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Greg Parry
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« Reply #10 on: April 07, 2021, 10:10:16 AM »

Being unimpressed at a Smile session. Its the new cool.
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jwoverho
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« Reply #11 on: April 10, 2021, 01:04:17 PM »

I've mused before about the "Wrecking Crew" and other studio musicians who played on those peak-Brian 1964-67 sessions: did they have any sense or appreciation at the time of the special magic in which they were participating or was it just another ho-hum gig no different than scoring another peanut-butter commercial?   It's always heartening to see how many of them truly did (and do) get it, speaking glowingly of Brian's sessions during that period.  This is clearly true of Don and is/was also true of Hal Blaine, Lyle Ritz, Leon Russell, Glen Campbell and even the not-always-charming Carol Kaye.

From what I can gather, many of the session musicians would cancel other dates if they had the opportunity to work for Brian as they found it interesting musically and really liked Brian.

I wish I could find the interview footage of Leon Russell talking about Brian. Leon said that the term genius gets thrown around a lot in music, but that in Brian's case, he was in a league of his own. Leon was VERY complimentary of Bri. High praise coming from someone of Leon's talents.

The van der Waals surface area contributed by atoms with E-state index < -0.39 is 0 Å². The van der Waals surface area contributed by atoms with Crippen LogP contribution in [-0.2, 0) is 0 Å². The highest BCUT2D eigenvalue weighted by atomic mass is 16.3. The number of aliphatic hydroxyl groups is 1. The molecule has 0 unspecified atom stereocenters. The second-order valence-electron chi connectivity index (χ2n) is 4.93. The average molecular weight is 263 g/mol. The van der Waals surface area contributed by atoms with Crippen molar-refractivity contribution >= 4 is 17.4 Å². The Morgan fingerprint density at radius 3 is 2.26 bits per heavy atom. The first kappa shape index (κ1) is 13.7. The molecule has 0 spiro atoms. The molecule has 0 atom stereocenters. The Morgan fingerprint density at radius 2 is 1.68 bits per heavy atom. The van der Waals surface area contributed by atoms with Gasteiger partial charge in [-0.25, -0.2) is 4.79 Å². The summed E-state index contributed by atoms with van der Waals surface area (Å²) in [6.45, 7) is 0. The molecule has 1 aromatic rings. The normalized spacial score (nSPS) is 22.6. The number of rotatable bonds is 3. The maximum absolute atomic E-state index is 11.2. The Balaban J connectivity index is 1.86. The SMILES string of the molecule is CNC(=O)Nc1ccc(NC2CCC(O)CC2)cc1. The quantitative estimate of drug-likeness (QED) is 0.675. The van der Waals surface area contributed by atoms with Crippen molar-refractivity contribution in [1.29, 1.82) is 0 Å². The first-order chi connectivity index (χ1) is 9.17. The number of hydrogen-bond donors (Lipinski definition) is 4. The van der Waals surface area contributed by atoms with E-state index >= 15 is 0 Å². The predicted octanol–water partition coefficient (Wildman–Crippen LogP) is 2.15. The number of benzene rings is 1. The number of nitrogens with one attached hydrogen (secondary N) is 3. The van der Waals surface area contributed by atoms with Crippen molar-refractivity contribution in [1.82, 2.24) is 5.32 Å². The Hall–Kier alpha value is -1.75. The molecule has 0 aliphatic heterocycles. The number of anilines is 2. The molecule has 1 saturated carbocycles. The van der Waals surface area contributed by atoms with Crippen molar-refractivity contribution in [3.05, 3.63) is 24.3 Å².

« Last Edit: April 10, 2021, 01:07:15 PM by jwoverho » Logged
patsy6
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« Reply #12 on: April 10, 2021, 06:05:29 PM »

Perfect opportunity for me to spread this v v dank meme I created:



These are hilarious, Joshilyn! Thanks for sharing!
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juggler
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« Reply #13 on: April 10, 2021, 07:46:48 PM »

I wish I could find the interview footage of Leon Russell talking about Brian. Leon said that the term genius gets thrown around a lot in music, but that in Brian's case, he was in a league of his own. Leon was VERY complimentary of Bri. High praise coming from someone of Leon's talents.

It's in Denny Tedesco's Wrecking Crew documentary, starts around 3:00 in this excerpt:
https://www.youtube.com/watch?v=Cd9986j9pYo

And, yes, it's a great tribute by Leon.   And also nice comments from Hal, Carol, Tommy & Glen.

And even Bill P. makes a  brief cameo commenting about Brian working on something "for three months but Capitol was picking up the tab."